Hortz: How exactly do you create and design an algorithm to perform specific functions like this?

Holt: This is actually the hardest challenge with artificial intelligence. And the reason is because you have to make certain assumptions to make it consistent across the board for all households that still has relevance and is not going to create an enormous number of false positives. Once an algorithm gets discredited, it is really useless in the field as professionals will look over and say, Oh, that's not a real issue. It's just a false light. Let's ignore it. So, the key is to create an algorithm that works with the most basic level of data that, oftentimes, is populated by direct-to-consumer profiling that they do on their smartphones or computers. This level of data is sometimes rounded or very vague. And, we needed a way to give immediate feedback no matter what the level of data, whether provided from a validated source or whether anecdotally provided in a survey or Fact Finder experience.

This is really critical because when you onboard a new prospect or potential household, you want to get that feedback right away as to warning signals based upon the current information that you have on them, as opposed to waiting for them to give you all the data perfectly when they are an existing client three, six, twelve months into the relationship - and we still have not talked about glaring red lights or big holes in the financial plan that that are potential pitfalls they can fall in and never come out of. Therefore, the key is to provide something that is high level enough that does not pretend to be so accurate that we argue over the details, and rather, gives you an indication that this is perhaps something that you want to “check out”.  Contrast this with something that has an actual valuation score, like the risk tolerance systems of today, including Riskalyze, giving a specific numerical score. We found that it was better to give that information graphically as an indicator and a range.

Hortz: How does this help create a better working relationship and better financial decisions between financial professionals and their clients?

Holt: The most important part about this is that it helps the financial advisor focus and tell a story. A story that we can all relate to by our experiences or because we have lived some number of years and we know other people (or our own family members) that have had calamities and, so therefore, we need to create an opportunity to bring up the relevance of those scenarios in their lives.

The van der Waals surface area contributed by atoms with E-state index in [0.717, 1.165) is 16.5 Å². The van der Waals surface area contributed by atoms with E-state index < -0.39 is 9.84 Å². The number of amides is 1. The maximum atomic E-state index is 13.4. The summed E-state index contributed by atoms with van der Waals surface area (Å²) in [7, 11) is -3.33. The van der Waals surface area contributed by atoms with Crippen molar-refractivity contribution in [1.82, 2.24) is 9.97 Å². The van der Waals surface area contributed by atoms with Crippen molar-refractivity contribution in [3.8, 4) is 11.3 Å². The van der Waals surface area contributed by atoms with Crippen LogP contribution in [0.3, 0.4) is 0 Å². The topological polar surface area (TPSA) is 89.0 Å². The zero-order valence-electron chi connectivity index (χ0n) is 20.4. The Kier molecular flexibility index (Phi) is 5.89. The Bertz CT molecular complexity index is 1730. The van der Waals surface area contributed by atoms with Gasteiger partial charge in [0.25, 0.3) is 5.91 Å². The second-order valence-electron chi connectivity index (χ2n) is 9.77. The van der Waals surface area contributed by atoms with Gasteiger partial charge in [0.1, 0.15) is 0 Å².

Often, we find that financial professionals are focused on the areas that they have expertise on, or the products that they sell, and they spend their time talking about those solutions, as opposed to problems that they may not be comfortable with. As an example, life, disability, and long-term care tend to be under addressed calamities until they happen to you. The depth of relationship building in bringing up other topics of conversation with a household is really critical to proving that one has industry credibility as a holistic advocate. They do not simply talk about investment management all the time, or life insurance, or banking but rather talk about the bigger calamities we all know that are possible and also bring ideas to the table that might help serve them. Our Target-map financial progress funding module, which looks very much like a financial planning tool, is the next obvious step for someone who indicates a red or yellow signal. It is intended to then quantify the specific capital exposure of an event and what we should do about it- either financing it or funding it in a way that makes sense for their household.